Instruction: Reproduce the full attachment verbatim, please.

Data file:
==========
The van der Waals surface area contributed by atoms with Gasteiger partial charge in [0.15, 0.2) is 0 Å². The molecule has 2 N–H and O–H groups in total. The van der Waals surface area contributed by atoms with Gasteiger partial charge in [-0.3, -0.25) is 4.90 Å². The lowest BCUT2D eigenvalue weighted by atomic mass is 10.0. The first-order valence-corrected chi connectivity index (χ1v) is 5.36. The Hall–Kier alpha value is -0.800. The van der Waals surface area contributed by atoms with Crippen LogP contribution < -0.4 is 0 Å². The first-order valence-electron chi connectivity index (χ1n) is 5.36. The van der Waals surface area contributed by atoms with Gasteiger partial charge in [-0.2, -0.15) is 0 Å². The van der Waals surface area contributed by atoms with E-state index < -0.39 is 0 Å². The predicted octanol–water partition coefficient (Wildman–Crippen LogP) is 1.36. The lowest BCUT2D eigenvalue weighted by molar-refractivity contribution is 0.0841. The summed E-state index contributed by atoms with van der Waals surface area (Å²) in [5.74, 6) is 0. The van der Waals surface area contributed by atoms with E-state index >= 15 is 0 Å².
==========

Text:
The van der Waals surface area contributed by atoms with Gasteiger partial charge in [0.15, 0.2) is 0 Å². The molecule has 2 N–H and O–H groups in total. The van der Waals surface area contributed by atoms with Gasteiger partial charge in [-0.3, -0.25) is 4.90 Å². The lowest BCUT2D eigenvalue weighted by atomic mass is 10.0. The first-order valence-corrected chi connectivity index (χ1v) is 5.36. The Hall–Kier alpha value is -0.800. The van der Waals surface area contributed by atoms with Crippen LogP contribution < -0.4 is 0 Å². The first-order valence-electron chi connectivity index (χ1n) is 5.36. The van der Waals surface area contributed by atoms with Gasteiger partial charge in [-0.2, -0.15) is 0 Å². The van der Waals surface area contributed by atoms with E-state index < -0.39 is 0 Å². The predicted octanol–water partition coefficient (Wildman–Crippen LogP) is 1.36. The lowest BCUT2D eigenvalue weighted by molar-refractivity contribution is 0.0841. The summed E-state index contributed by atoms with van der Waals surface area (Å²) in [5.74, 6) is 0. The van der Waals surface area contributed by atoms with E-state index >= 15 is 0 Å².